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In the June issue, we ran a letter from Larry Fuss, the owner of Contemporary Communications and a resident of Nevada. Fuss took my advice and wrote a letter to Senator Harry Reid questioning the senator's action in pressuring the FCC to issue temporary authorization to Radio Goldfield to operate a low-power FM station, despite the fact that the station had previously operated as a pirate station. Senator Reid's letter to Fuss shows that the senator has little regard for the established FCC Rules and laws, and it appears that he is thinking only of his chances at being re-elected. The senator's letter follows.
-- Chriss Scherer
Dear Mr. Fuss:
Thank you for contacting me regarding Radio Goldfield. I appreciate hearing from you.
On June 10, 2006, the Federal Communications Commission (FCC) ordered Rod Moses, the owner of a low-power-FM radio station called “Radio Goldfield,” to immediately terminate operation of the station pending proof of an FCC-issued radio license. Mr. Moses complied with this directive and ceased broadcast of Radio Goldfield.
Having grown up in Searchlight, I recognize the importance of local radio programming to rural residents. Radio Goldfield is Goldfield's only locally operated radio station, and residents rely on the station for vital local news and emergency information. For instance, the station broadcasts timely and reliable information on law enforcement, public safety and school activities that help residents stay informed and engaged in their community.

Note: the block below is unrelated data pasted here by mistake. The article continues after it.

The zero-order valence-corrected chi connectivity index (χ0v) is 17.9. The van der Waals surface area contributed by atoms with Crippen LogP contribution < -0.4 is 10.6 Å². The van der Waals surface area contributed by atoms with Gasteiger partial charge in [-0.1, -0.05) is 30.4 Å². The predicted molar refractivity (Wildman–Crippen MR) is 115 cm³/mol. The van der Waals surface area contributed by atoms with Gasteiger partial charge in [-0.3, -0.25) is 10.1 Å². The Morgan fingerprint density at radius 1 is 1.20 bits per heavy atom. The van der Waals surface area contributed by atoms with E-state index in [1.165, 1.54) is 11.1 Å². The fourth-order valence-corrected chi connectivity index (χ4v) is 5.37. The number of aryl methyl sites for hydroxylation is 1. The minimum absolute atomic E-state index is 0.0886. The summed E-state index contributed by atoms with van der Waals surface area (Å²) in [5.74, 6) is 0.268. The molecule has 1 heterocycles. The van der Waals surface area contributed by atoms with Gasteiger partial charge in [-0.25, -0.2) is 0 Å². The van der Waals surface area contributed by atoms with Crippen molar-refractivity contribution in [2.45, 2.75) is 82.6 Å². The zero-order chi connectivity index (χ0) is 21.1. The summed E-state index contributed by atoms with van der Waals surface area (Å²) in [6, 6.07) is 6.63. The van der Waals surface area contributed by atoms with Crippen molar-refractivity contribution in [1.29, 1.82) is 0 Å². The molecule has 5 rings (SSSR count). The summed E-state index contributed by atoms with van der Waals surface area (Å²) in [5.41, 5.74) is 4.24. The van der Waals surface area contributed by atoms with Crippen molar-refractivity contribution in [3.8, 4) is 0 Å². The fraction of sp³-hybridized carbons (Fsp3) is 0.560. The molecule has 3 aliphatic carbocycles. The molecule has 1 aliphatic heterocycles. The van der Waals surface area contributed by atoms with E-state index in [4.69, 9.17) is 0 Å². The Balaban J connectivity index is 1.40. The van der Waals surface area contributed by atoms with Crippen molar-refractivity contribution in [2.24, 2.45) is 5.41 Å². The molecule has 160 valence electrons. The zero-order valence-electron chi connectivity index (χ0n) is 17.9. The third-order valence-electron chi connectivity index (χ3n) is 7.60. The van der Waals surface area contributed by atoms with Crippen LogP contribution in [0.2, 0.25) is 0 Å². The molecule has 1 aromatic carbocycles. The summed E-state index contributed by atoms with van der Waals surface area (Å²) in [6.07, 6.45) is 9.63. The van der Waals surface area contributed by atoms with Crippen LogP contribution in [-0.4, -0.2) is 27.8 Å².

After hearing from more than 100 residents of Esmeralda County, who identified the significant community benefits that stemmed from Radio Goldfield broadcasts, I sent a letter to the FCC requesting a temporary license for Radio Goldfield until the Commission initiates a proceeding to authorize additional low-power FM stations. In January of this year, the FCC offered Radio Goldfield a temporary license after independently determining the station's continued broadcasts served the public interest. The FCC response letter cites Section 309(f) of the Communications Act of 1934, which authorizes the commission to grant a temporary license in cases of extraordinary circumstances requiring temporary authorizations in the public interest.
Again, thank you for taking the time to share your thoughts with me. I look forward to hearing from you in the near future.
My best wishes to you.
United States Senator
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